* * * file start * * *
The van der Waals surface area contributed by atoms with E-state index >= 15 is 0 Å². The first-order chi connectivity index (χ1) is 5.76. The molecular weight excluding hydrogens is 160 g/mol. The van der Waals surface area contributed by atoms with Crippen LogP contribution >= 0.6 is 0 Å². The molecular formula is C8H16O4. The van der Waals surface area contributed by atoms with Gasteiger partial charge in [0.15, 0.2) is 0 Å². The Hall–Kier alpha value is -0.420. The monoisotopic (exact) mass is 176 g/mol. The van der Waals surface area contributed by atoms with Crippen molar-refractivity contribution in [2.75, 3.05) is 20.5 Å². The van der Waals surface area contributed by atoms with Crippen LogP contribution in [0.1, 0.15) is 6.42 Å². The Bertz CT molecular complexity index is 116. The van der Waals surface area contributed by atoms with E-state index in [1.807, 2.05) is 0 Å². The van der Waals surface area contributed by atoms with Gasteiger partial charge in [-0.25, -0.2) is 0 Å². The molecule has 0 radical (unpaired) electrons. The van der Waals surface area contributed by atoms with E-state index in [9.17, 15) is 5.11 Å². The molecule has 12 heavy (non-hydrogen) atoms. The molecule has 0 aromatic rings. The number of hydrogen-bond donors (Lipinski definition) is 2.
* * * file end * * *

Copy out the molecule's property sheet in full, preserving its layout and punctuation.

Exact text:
The van der Waals surface area contributed by atoms with E-state index >= 15 is 0 Å². The first-order chi connectivity index (χ1) is 5.76. The molecular weight excluding hydrogens is 160 g/mol. The van der Waals surface area contributed by atoms with Crippen LogP contribution >= 0.6 is 0 Å². The molecular formula is C8H16O4. The van der Waals surface area contributed by atoms with Gasteiger partial charge in [0.15, 0.2) is 0 Å². The Hall–Kier alpha value is -0.420. The monoisotopic (exact) mass is 176 g/mol. The van der Waals surface area contributed by atoms with Crippen molar-refractivity contribution in [2.75, 3.05) is 20.5 Å². The van der Waals surface area contributed by atoms with Crippen LogP contribution in [0.1, 0.15) is 6.42 Å². The Bertz CT molecular complexity index is 116. The van der Waals surface area contributed by atoms with E-state index in [1.807, 2.05) is 0 Å². The van der Waals surface area contributed by atoms with Gasteiger partial charge in [-0.25, -0.2) is 0 Å². The molecule has 0 radical (unpaired) electrons. The van der Waals surface area contributed by atoms with E-state index in [9.17, 15) is 5.11 Å². The molecule has 12 heavy (non-hydrogen) atoms. The molecule has 0 aromatic rings. The number of hydrogen-bond donors (Lipinski definition) is 2.